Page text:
In doing some initial research work for my essay on fan culture and copyright, I have looked into the relationship between Star Trek fans who create their own fan films, and how CBS or Paramount (the copyright holders to Star Trek) have reacted.
It seems this has changed over time – perhaps due to the profitability of Star Trek – it seems that the copyright holders were more strict about allowing fan productions in the late 1990’s and early 2000’s, when previous Star Trek movies (before the JJ Abrams 2009 “reboot”) were being released and the Voyager and Enterprise series were still online. However, there may also be a relationship over time with a greater prevalence of online fan films, as well as interactions that led to changes and mutual understandings about not profiting from fan films.
According to a 1997 Wired Magazine article, in 1996, at the same time as the buildup to the release of the film Star Trek: First Contact
“Viacom Inc. sent a barrage of cease-and-desist letters to webmasters of Star Trek fan sites carrying copyrighted film clips, sounds, and insignias. Under threat of legal action, many Trekkers shut down”
While at this time, Lucasfilm had a policy regarding fan content of Star Wars fanfiction – that they are not for commercial gain, and protect the “image” of the characters, Viacom did not respond to requests for clarification of their policy at that time.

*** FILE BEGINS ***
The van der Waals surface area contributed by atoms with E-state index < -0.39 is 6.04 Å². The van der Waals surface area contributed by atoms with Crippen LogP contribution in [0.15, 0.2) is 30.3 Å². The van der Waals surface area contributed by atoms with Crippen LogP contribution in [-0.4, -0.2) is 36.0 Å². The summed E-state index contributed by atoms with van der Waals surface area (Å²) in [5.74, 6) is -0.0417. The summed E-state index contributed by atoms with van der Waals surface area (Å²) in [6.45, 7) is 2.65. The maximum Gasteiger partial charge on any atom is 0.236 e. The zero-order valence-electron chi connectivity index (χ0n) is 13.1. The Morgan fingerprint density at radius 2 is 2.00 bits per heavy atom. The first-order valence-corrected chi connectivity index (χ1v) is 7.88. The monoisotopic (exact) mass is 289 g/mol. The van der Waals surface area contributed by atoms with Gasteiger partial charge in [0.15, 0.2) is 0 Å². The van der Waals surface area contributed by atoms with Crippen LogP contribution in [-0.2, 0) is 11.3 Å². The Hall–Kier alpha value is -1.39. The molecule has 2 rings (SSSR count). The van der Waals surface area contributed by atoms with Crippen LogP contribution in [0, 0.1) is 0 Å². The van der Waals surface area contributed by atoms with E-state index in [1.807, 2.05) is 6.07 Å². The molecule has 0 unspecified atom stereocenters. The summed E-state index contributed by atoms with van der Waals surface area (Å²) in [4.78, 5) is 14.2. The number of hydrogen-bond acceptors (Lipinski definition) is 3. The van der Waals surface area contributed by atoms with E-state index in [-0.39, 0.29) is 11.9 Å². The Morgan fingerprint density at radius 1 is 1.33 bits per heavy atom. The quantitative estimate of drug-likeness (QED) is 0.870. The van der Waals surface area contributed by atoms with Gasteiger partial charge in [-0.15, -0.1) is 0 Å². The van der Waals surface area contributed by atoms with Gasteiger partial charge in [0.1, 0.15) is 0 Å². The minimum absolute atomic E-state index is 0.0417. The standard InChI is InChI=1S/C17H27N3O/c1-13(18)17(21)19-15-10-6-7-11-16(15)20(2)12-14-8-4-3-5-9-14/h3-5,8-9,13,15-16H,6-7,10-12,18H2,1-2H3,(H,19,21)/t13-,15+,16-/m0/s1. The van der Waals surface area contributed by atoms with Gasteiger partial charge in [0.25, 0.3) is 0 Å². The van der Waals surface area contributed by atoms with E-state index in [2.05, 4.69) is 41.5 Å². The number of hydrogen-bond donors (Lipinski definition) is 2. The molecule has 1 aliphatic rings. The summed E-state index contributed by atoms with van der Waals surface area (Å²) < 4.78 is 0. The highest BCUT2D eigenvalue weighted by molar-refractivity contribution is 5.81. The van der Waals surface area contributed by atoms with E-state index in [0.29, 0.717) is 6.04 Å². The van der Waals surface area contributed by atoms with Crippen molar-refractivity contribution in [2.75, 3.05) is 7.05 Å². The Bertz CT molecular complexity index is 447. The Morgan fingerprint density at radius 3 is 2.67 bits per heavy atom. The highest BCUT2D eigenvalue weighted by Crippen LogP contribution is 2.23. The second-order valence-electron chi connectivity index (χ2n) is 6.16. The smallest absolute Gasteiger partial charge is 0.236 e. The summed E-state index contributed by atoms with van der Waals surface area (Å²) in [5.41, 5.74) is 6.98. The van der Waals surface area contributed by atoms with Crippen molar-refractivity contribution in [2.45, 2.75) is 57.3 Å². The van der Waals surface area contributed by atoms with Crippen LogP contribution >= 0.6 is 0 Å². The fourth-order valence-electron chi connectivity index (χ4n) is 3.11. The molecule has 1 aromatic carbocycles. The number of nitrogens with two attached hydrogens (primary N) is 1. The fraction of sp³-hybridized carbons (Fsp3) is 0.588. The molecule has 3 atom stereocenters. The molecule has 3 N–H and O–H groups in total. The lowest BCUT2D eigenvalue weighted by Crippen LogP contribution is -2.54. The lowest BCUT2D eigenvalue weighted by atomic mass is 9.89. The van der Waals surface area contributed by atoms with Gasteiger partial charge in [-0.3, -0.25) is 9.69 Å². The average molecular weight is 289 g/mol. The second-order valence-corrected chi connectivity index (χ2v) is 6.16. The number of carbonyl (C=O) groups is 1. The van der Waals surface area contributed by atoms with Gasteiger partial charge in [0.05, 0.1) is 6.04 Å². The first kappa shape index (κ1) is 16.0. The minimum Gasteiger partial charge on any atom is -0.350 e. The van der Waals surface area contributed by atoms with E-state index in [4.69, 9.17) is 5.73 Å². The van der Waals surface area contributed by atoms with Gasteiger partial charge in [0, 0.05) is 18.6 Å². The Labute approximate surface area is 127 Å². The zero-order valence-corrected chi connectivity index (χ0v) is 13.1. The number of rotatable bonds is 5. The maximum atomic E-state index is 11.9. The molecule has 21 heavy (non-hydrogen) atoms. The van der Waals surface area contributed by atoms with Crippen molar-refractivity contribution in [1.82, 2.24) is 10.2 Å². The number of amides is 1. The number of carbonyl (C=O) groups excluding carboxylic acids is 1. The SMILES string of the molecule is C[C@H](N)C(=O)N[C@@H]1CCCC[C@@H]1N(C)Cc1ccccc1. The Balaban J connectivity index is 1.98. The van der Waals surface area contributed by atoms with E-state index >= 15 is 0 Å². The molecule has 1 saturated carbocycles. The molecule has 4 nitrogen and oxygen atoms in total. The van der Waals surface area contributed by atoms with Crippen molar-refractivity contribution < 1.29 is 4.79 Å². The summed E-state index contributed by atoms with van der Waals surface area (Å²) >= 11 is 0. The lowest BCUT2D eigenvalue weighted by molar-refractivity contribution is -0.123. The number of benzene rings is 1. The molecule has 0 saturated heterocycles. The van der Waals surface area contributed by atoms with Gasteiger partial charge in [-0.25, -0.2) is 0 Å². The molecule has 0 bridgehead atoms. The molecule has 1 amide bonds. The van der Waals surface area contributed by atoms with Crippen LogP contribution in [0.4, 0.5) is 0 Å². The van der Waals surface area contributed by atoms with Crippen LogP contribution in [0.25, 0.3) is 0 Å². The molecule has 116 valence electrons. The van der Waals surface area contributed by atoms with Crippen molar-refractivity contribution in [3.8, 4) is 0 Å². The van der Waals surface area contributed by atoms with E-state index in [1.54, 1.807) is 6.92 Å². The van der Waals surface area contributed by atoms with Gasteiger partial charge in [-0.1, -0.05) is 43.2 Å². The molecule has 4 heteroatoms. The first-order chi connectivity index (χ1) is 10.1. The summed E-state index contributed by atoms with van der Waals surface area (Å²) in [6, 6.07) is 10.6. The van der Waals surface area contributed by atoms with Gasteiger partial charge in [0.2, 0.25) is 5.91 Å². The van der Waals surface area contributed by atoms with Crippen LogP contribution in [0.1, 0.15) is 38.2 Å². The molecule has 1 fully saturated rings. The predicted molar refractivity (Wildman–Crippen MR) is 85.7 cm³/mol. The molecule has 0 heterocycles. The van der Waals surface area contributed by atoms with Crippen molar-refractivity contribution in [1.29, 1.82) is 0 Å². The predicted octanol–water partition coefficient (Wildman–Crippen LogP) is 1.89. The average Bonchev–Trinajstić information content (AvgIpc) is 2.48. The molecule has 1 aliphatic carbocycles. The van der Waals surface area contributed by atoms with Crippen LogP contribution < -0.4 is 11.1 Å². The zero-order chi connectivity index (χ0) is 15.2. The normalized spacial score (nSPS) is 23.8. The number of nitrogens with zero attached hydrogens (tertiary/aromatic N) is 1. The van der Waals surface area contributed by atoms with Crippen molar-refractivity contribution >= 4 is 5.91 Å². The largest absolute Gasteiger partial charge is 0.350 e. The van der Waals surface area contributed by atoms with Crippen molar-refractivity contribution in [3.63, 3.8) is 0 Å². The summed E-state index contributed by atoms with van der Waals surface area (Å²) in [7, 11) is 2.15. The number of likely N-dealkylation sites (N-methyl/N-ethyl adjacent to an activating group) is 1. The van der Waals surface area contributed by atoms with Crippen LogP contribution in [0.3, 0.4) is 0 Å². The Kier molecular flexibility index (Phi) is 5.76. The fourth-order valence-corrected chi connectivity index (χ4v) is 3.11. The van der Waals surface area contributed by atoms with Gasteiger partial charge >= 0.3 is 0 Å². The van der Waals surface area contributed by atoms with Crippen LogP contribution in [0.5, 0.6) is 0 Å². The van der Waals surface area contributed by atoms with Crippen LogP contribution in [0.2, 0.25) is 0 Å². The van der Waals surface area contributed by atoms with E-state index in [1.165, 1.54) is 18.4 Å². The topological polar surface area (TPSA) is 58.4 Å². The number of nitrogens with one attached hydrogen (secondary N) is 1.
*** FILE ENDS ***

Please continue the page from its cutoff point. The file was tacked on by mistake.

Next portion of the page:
But by 2005, things had changed, Star Trek Enterprise was off the air, and there were no more movies or tv shows in the works. Wired Magazine profiled a new fan show, Star Trek New Voyages, that continued the original 60’s series. While these are fan productions, Wired noted that
“Each New Voyages episode is produced with the help of a growing network of Star Trek professionals. The makeup supervisor for the new episode…worked on one of the many Trek TV series…The script is by D. C. Fontana, a story editor for the original Star Trek series…And it will star Walter Koenig, the actor who played navigator Pavel Chekov in the original series”
Perhaps this institutional support had a role. But Paramount also had a clearer policy, as according to Wired:
“Paramount permits Trek-related fan projects, as long as the creators don’t profit from them”
“It’s all volunteer; the only reason Par isn’t shutting them down for copyright violation is that they’re scrupulous about not profiting from the series”
By today, as seen on the “Fan Films” section of a major Star Trek news site, there are numerous fan productions being created today and distributed for free. Thus it seems over the past 10-15 years, an environment has been created that allows the proliferation of these projects – perhaps partly to the role of new media and crowd sourcing, new media and new ways for fan distribution, but also perhaps the ability to tap into professional networks and the creation of an understanding (even if not formally written) between the distribution company and the fans.